The main mistake that small business owners make when they don’t watch the cashflow properly is not building up a reserve for the future. When everything’s going well it’s all too easy to assume it’s going to be like this forever. The company car is bought or upgraded, the salary drawn is increased, two holidays are taken and all the perks of being the boss are exploited to the full. But if this is done and every penny is spent every month, then there is nothing left to cope when business is not so good. Enjoying the fruits of your hard earned success is absolutely the right thing to do, but it must only be done once a reserve of cash is saved up and put aside. For every pound earned, a certain amount must be saved for tax and overheads. A further percentage should then also be saved. How much that reserve should be will vary for each business, but it should account for at least 3 months of running the business with no orders or sales coming in. While this is building up, the owner should also keep their own income at a modest level. Once the reserve is in place, then the high salary and perks can be taken, safe in the knowledge the business can stand on its own through the bad times as well as good.

In business cash is king, make sure that every day your business has enough to keep afloat and it will return the favour for a long time to come.

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Dread Marketing Your Business? 5 Ingenious Strategies To Make Marketing Painless (and Profitable)

Are you a reluctant rainmaker? You’re great at what you do and would rather much spend your days doing that… than having to beat your own drum, and rattle neighboring trees to make new business fall into your lap.

If you view marketing as a pesky, annoying activity you have to get done rather than something that makes you leap out of bed every morning as you live and breathe (like me), then my friend, this article is for you.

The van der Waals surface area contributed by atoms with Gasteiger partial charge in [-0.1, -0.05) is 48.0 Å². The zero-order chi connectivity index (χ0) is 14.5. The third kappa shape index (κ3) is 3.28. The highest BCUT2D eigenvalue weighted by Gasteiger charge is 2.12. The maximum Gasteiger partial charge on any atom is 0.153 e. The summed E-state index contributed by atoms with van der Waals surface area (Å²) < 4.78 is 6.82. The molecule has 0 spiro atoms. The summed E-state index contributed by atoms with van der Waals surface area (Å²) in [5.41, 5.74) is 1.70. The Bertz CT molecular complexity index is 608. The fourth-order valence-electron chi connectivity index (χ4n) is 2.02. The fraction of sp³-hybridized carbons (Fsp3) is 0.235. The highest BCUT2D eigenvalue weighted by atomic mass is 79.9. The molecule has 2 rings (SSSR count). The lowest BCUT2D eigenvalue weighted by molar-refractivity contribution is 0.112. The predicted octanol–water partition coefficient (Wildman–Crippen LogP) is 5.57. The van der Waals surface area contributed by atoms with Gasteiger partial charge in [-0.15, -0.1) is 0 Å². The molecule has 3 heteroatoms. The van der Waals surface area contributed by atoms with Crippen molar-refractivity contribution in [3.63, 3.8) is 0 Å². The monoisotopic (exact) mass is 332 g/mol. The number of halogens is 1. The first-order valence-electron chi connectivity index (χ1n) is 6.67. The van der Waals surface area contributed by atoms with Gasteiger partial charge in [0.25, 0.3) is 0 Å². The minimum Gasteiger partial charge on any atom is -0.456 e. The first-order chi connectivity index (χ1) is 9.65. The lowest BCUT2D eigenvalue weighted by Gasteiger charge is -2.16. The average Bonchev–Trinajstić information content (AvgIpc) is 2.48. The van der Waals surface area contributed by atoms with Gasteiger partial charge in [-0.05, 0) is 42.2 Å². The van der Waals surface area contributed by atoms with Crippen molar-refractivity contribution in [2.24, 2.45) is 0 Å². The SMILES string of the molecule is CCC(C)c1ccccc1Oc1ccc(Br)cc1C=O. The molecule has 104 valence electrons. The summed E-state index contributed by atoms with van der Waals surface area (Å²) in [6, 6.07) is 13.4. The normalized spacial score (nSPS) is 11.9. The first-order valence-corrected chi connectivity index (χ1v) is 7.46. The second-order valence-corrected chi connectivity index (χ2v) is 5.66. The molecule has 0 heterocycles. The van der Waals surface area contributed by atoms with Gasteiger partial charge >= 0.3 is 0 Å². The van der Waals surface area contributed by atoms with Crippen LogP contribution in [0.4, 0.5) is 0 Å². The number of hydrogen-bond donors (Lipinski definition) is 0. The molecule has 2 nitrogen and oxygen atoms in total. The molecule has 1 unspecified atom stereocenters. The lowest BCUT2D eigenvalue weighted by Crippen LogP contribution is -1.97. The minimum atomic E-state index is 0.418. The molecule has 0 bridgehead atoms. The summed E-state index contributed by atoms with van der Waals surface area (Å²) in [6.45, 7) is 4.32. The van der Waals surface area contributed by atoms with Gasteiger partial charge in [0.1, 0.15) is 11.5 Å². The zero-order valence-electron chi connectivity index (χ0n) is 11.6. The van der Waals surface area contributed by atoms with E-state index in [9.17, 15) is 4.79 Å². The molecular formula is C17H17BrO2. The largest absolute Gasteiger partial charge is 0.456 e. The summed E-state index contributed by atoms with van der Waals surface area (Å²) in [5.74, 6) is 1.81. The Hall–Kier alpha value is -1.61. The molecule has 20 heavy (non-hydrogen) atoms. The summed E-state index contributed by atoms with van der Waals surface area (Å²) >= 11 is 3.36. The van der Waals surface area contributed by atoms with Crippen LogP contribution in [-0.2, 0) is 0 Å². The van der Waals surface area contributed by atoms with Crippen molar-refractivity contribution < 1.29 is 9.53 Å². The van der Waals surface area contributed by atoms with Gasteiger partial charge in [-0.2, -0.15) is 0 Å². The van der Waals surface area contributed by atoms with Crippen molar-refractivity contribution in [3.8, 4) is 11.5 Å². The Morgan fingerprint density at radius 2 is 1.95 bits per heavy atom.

Chances are if you groan when you think about marketing, it might be because at some level you think sales and marketing is about pushing, coercing or manipulating people into buying your services.


I don’t blame you if you feel less than thrilled if that’s what you think. Fact is that’s still the way most people teach marketing but to me that’s annoying, sneaky, and very outdated.

And, in case you needed any more reason to abandon that train of thought, in this new economy, that kind of approach just doesn’t fly.

Our clients are savvier than they’ve ever been in the history of marketing. They’re far more demanding, And they’re far more skeptical. Real marketing is about building relationship and establishing value first. If you’ve done a great job doing that – they’ll be the ones coming to you asking “how do I get more?” No magic tricks, hypnosis or voodoo involved. Just plain old-fashioned value combined with a dash of integrity and a good dose of creativity.

Here are 5 easy strategies to climb back in the saddle and make promoting your business a breeze: